Why does so much of the Global South support Russia, not Ukraine?
Not everyone is against Putin.
While the West has largely rallied behind Ukraine, pledging to do whatever it takes to help fend off Russian troops, many in the Global South hold a rather different view.
Of course, the Global South is a big place. Attitudes towards the devastating war – now in its 14th month – vary considerably across Latin America, Africa, Asia and Oceania.
However, opinion polls in places like China, India and Turkey show a clear preference for the war to end now – even if that means Ukraine having to give up territory.
“If you take the global picture, then support for Ukraine’s and the West’s fight against Russia is not completely solid – by a long shot,” said Paul Rogers, Professor of International Security at the University of Bradford.
In the Middle East especially, he claims past military interventions by the US and its allies have created a cynical mood towards the West’s actions in Ukraine.
Yet, rather than translate into support for Russia, which “few countries have at the leadership or public level”, Rogers says the fighting is seen more as a “plague on both houses”.
“It’s not simply seen as good guys in the West versus bad guys in Russia,” he told Euronews. “There are questions that [Moscow’s invasion] is not dissimilar from what Western countries have done”.
More than 929,000 people have been killed in post-9/11 war zones across Afghanistan, Iraq, Syria and others, places where western militaries have played a significant role in catastrophic violence.
Experts estimate that many more times that number likely died because of the reverberating effects of war.
‘Memories of colonialism’
Deeper, historical issues also impact how the Ukraine war is perceived elsewhere.
“Across much of the Global South, particularly in Sub-Saharan Africa, Russia is not seen as one of the great colonial powers that controlled them for centuries” unlike other European powers, explained Rogers.
Still, he continued: “Much of the world just simply isn’t aware of the extent of the arms trade, power and, frankly, corruption you get in Russia.”
Although the colonial legacy does not create pro-Russian sentiment – with most people acutely aware of how “grievous” the war has been for Ukrainians – Rogers suggested it meant there was “less sympathy for the Western position”.
The legacy of colonialism is highly controversial.
Critics point to the untold atrocities, racism and exploitation committed by Europeans around the world, while defenders claim it brought economic and political development.
Many claim Russia’s control over parts of Central Asia and Eastern Europe, including Ukraine, under the USSR amounted to colonialism.
‘Russia has a good geopolitical footing’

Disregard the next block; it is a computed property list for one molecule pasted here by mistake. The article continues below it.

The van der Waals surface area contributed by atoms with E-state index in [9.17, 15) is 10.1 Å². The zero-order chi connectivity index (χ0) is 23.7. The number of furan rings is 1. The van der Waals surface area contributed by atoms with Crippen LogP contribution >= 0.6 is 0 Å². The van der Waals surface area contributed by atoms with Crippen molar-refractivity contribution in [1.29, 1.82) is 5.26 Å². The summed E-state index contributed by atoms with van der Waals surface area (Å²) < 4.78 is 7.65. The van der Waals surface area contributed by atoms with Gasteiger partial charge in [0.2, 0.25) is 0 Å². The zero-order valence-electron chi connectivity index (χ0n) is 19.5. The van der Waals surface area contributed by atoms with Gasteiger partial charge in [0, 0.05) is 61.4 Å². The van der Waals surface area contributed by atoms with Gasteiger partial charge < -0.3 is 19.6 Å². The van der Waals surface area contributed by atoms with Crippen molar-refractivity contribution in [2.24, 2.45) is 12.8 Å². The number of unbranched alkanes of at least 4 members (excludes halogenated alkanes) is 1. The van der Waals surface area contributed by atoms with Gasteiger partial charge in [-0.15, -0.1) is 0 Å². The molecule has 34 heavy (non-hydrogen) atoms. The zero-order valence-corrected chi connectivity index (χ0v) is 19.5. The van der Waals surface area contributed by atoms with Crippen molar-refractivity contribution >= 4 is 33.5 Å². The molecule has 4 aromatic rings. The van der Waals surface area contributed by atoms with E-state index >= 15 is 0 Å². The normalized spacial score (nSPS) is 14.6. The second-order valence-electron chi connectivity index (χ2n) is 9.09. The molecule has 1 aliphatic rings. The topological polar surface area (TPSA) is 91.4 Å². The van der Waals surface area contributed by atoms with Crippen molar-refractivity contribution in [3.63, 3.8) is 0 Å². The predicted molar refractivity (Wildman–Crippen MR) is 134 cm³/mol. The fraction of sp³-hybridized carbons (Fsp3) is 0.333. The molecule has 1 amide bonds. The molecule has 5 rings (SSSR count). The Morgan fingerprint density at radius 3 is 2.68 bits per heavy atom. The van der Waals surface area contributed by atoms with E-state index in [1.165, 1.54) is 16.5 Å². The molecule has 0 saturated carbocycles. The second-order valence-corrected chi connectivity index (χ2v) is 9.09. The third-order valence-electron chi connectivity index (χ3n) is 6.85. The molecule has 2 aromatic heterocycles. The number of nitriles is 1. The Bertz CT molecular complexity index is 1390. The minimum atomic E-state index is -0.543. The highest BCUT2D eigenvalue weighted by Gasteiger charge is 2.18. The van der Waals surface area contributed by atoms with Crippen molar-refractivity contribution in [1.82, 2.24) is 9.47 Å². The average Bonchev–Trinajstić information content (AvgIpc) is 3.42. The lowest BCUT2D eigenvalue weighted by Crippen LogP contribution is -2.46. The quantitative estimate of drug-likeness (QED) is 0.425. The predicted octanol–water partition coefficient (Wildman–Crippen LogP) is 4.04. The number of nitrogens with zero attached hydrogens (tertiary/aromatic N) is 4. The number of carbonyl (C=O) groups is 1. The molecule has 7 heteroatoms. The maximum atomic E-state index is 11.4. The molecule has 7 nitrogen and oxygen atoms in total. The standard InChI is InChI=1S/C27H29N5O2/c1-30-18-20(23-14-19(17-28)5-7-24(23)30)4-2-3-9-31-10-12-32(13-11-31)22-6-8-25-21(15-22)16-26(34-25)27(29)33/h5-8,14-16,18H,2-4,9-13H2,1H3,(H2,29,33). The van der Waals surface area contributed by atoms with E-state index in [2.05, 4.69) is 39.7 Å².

But the Global South is not only thinking with the heart, it’s using the head as well.
Though not as much as countries like China, Moscow has forged strong economic links and strategic partnerships across much of the world in recent decades.
“Trading ties are important,” said Ivan Kłyszcz, an analyst of Russian foreign policy. “Countries like Brazil and India are investing in good relations with Russia because they believe it will help their own international agendas.”
Global opinion is very divided when it comes to slapping sanctions on Russia. On average, 45% support the idea that their country should apply the most stringent economic sanctions against Russia while 25% are opposed to it, as per an IPSOS poll.
Many states have abstained from UN resolutions condemning Moscow, instead calling for negotiations.
In October, North Korea, Belarus, Syria and Nicaragua voted against a motion urging Russia to immediately reverse its illegal annexation of four Ukrainian regions, while 19 African countries abstained – including South Africa – along with China, India, Pakistan and Cuba.
“The Global South is driven by a sense of urgency for hostilities to end… so at least there’s no fighting and trade can resume as it was a year ago,” Kłyszcz told Euronews. “It’s an unfortunate reality, but the war is against these country’s interests.”
“They are looking after their own security.”
Ordinary people in Africa and the Middle East have been hammered by surging food prices, which hit record highs in 2022 due to the Ukraine war and climate-change induced drought.
Though felt around the world, this triggered a global food security crisis, pushing millions to the brink of famine.
According to Kłyszcz, Russia’s influence is aided by a “very sophisticated communications apparatus that helps convey wartime propaganda,” while “a lot of countries just don’t know Ukraine all that much.”
At the same time, narratives supporting Ukraine’s struggle against Russia – be they “democracy versus autocracy”, “human rights” or “anti-imperialism” – haven’t been “able to move the needle [of public opinion] that much” outside the West, he added.
“Something like food or energy security is very hard to change your opinion on because the safety of your society depends on them.”
Despite representing the bulk of humanity, Rogers suggests the views of the Global South towards Ukraine have been largely marginalised in the “mainstream media”.
“Westerners are very much concentrated on the western world. You don’t see a major concern with different views,” he continued.
“These are wider issues at hand.”